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- Quinnipiac men’s ice hockey drops third straight, 4-1 to Princeton
- Serving up tradition
- Anne Dichele appointed as Interim Dean of the School of Education
- Got the finals freak outs?
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- The Chronicle’s top ten news stories in 2016
Paltrow no hit in ‘View From the Top’
Fasten your seatbelts, movie fans, Miramax Films’ new release, “View From the Top,” is a bumpy 87 minutes of movie turbulence.
The film, released on March 21, stars Gwyneth Paltrow as a small-town girl with big dreams. Paltrow, of “Shakespeare in Love” fame, portrays Donna, who has grown up falling short of everything she tries, and decides that there is no time but the present to work to make her dreams happen.
After developing an interest in being a flight attendant, Donna accepts a job at a low-budget airline near her home, with no more than five planes making daily flights. While preparing for her job at the airline, Donna is compelled to read the autobiography of Sally, a professional flight attendant, played by “Murphy Brown’s” Candice Bergen.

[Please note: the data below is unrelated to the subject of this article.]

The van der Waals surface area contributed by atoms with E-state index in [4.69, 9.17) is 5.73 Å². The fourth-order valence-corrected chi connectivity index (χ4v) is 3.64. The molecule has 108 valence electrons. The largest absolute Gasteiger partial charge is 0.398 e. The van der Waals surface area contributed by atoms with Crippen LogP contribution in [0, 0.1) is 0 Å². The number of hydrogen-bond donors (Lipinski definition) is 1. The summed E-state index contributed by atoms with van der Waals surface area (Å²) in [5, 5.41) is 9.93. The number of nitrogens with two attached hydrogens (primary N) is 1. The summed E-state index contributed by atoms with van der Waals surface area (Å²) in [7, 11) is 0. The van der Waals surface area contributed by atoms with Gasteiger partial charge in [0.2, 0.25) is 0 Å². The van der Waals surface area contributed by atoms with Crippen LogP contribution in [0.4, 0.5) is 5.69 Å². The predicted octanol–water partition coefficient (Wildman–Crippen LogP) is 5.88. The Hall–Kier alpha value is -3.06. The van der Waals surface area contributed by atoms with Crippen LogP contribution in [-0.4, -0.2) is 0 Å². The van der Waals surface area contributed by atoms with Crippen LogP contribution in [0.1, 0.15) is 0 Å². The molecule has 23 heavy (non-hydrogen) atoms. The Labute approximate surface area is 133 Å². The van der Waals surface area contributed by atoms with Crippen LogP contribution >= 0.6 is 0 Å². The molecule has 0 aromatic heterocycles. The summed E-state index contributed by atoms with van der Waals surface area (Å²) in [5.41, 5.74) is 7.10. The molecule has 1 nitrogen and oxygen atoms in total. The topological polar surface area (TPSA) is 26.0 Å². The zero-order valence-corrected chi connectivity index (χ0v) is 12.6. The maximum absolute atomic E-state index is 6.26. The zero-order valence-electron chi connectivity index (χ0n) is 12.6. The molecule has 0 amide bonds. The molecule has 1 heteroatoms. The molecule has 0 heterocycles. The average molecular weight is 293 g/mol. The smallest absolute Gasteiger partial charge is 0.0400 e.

Sally’s book empowers Donna, pushing her to pursue her ultimate goal of working for Royalty Airlines as a flight attendant for their New York to Paris flights. Donna enrolls in the Royalty Airlines’ training school, where she gets the surprise of her life.
Christina Applegate (“Married With Children”) serves as the film’s antagonist, befriending Donna, only to turn on her when Applegate’s character becomes jealous of Donna’s skills as a flight attendant.
Applegate’s character switches the flight attendance exams and earns a spot on the New York-Paris flight. Donna is devastated, but her revenge is bittersweet.
Odd-ball Mike Myers makes his big screen return as John Whitney, the owner of Royalty Airlines and training coordinator. Whitney takes a liking to Donna, when he sees her potential, and he helps her succeed at Royalty.
Myers’ comedic performance carries the entire film, but his predictable jokes are too reminiscent of his “Austin Powers” characters, making movie-goers wonder what film they came to see.
Director Bruno Barreto uses an unbelievably predictable and unimpressive plotline, where Donna falls in and out of love with a dashing young lawyer, played by Mark Ruffalo. Barreto tries to attract a female audience by having the primarily female cast engage in too much cat fighting and petty arguments, which detracts from the film as a whole.
Bottom line for “View From the Top” is: don’t waste your money. If you must see it, wait until it comes out on video.